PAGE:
The British photographer Michael Kenna deeply impressed Chinese viewers with genuine originality in his solo exhibition at the Shanghai Art Museum in 2007. Ever since, Kenna’s influence has been spreading across China. Kenna’s style has something different from western landscape photography. What he presents in the picture is suggested. Instead of filling the image with rich details, he follows the principle of “less is more,” leaving the blank part of the image to tell the visual story. This photographic technique resembles the traditional Chinese painting style of the Song Dynasty. The blanks not only stimulate the imagination of the viewer, but also challenge the imagination and creativity of the artist. When looking at these Asian-Western infused landscape photographs, we can see Kenna’s intention to combine the “air” in oriental culture into his aesthetic system. His Japanese landscape photographs convey the flavor of Haiku, while those on Chinese landscapes emphasize the profoundness of Chinese ink painting.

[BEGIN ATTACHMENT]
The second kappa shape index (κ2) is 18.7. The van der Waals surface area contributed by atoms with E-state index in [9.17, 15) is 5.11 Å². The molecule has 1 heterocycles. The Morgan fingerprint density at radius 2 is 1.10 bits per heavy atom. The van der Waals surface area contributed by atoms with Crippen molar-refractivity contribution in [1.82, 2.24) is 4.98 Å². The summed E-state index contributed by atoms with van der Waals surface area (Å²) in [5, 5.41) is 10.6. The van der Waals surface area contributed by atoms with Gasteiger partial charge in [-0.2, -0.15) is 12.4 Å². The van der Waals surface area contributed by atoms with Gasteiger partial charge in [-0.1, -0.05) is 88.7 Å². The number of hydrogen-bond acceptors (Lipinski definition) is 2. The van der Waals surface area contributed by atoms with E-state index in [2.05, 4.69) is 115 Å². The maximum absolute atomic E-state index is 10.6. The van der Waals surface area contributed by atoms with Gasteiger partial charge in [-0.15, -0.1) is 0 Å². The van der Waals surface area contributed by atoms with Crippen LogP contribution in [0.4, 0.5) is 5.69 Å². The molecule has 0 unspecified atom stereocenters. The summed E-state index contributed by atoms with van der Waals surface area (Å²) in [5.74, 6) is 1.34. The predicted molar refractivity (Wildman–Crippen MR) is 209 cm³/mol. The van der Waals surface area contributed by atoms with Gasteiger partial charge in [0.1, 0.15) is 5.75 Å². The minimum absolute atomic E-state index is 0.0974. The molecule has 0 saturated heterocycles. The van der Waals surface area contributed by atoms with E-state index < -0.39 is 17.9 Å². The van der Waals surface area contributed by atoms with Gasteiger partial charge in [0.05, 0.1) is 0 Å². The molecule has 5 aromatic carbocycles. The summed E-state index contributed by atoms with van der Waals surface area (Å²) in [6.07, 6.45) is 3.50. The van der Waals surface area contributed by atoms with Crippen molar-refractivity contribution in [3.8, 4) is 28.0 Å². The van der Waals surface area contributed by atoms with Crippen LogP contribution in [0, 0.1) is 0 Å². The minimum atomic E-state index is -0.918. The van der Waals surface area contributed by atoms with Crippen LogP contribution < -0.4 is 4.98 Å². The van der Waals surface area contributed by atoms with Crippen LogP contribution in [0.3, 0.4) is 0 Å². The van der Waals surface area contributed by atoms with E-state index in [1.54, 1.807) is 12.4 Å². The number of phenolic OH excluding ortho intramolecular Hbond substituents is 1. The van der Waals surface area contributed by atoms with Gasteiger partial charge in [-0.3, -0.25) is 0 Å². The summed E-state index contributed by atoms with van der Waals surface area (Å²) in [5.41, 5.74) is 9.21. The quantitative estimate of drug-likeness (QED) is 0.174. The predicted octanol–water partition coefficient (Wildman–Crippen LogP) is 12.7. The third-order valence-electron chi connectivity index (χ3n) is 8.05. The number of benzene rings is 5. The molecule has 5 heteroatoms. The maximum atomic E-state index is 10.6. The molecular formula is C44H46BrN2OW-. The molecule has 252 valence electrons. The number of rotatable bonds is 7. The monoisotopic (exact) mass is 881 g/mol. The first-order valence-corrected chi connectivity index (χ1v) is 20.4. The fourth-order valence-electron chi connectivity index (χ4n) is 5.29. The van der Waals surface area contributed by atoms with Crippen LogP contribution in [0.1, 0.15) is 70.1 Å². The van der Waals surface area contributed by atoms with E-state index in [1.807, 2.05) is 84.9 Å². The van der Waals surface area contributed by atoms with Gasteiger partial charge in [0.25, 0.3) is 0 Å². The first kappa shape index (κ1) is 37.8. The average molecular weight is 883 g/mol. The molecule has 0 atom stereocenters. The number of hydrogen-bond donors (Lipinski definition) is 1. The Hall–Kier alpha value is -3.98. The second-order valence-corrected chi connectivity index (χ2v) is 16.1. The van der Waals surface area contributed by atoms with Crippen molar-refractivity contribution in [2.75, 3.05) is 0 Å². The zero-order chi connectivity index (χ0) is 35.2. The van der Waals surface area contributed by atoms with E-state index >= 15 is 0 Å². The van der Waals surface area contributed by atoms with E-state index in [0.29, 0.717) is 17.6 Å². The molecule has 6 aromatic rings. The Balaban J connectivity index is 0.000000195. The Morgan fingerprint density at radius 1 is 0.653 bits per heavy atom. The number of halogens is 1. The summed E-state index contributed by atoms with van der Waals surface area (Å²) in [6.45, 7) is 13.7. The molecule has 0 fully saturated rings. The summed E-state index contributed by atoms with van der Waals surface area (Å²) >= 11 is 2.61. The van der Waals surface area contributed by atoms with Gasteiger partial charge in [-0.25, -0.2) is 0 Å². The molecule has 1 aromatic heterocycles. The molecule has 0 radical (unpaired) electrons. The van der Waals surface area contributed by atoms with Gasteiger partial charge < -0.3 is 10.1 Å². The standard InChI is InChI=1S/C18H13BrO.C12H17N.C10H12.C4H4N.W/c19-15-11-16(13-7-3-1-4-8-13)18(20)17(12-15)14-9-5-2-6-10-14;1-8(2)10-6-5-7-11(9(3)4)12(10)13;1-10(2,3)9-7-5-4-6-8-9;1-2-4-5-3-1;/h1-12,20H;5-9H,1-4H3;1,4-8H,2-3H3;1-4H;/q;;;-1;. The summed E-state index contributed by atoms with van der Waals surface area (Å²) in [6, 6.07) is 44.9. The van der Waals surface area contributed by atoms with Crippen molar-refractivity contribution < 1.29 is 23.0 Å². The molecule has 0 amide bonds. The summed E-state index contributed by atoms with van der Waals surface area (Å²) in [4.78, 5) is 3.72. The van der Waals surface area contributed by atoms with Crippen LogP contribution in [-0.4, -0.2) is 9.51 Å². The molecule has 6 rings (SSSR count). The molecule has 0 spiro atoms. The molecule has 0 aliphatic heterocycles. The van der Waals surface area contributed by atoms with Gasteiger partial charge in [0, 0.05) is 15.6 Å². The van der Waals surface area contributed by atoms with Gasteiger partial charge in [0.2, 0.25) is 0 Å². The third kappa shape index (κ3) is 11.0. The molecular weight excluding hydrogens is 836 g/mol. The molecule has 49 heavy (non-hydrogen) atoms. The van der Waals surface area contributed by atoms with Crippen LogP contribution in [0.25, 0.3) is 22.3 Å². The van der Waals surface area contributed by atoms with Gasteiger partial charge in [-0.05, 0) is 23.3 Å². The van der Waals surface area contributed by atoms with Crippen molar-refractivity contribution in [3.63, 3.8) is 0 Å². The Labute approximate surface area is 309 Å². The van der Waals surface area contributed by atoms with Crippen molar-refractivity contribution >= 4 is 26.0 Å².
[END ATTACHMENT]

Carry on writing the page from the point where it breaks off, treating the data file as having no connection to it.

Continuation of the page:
I have been photographing in China since 2006. I began in Shanghai and was immediately entranced with the dynamic Pearl District when viewed from the Bund. I went on to Beijing and photographed the Forbidden Palace and the Great Wall, as tourists have to do. I also explored around Guilin and the beautiful Li River. Then I visited the extraordinary Huangshan Mountain range. On later travels I went up to the frozen areas North of Harbin in the dead of winter, and back all the way South to Xiapu to photograph the coastal fishing industry. Most recently I have been in Yunnan, where the Yuanyang rice paddies are like giant wood block prints, and the vast Erhai Lake glistens in the sunshine. Basically, I have barely scratched the surface of this mysterious, ancient and huge country. Photographing China could be a life’s work, and there would always be more to discover. This book is the beginning, I hope to continue my explorations for many more years to come.